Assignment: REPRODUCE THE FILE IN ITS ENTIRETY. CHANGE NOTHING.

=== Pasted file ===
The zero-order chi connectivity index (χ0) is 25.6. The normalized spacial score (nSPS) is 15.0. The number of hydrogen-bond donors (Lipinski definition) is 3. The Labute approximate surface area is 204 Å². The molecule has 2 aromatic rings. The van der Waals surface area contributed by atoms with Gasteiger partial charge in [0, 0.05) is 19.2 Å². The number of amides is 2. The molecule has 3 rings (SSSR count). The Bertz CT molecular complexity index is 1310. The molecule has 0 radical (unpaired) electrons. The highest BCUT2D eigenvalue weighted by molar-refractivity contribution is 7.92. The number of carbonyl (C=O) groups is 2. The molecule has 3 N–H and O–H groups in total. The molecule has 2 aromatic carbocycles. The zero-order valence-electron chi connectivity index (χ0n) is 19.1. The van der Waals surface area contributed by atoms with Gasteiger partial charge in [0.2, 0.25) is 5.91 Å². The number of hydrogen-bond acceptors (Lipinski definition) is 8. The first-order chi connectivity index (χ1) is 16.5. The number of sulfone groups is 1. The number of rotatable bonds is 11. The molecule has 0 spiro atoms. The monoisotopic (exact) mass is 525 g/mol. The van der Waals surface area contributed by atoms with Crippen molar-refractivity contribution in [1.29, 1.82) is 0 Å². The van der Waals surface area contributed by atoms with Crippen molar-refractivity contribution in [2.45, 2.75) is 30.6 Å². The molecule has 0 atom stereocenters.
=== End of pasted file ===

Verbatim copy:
The zero-order chi connectivity index (χ0) is 25.6. The normalized spacial score (nSPS) is 15.0. The number of hydrogen-bond donors (Lipinski definition) is 3. The Labute approximate surface area is 204 Å². The molecule has 2 aromatic rings. The van der Waals surface area contributed by atoms with Gasteiger partial charge in [0, 0.05) is 19.2 Å². The number of amides is 2. The molecule has 3 rings (SSSR count). The Bertz CT molecular complexity index is 1310. The molecule has 0 radical (unpaired) electrons. The highest BCUT2D eigenvalue weighted by molar-refractivity contribution is 7.92. The number of carbonyl (C=O) groups is 2. The molecule has 3 N–H and O–H groups in total. The molecule has 2 aromatic carbocycles. The zero-order valence-electron chi connectivity index (χ0n) is 19.1. The van der Waals surface area contributed by atoms with Gasteiger partial charge in [0.2, 0.25) is 5.91 Å². The number of hydrogen-bond acceptors (Lipinski definition) is 8. The first-order chi connectivity index (χ1) is 16.5. The number of sulfone groups is 1. The number of rotatable bonds is 11. The molecule has 0 spiro atoms. The monoisotopic (exact) mass is 525 g/mol. The van der Waals surface area contributed by atoms with Crippen molar-refractivity contribution in [1.29, 1.82) is 0 Å². The van der Waals surface area contributed by atoms with Crippen molar-refractivity contribution in [2.45, 2.75) is 30.6 Å². The molecule has 0 atom stereocenters.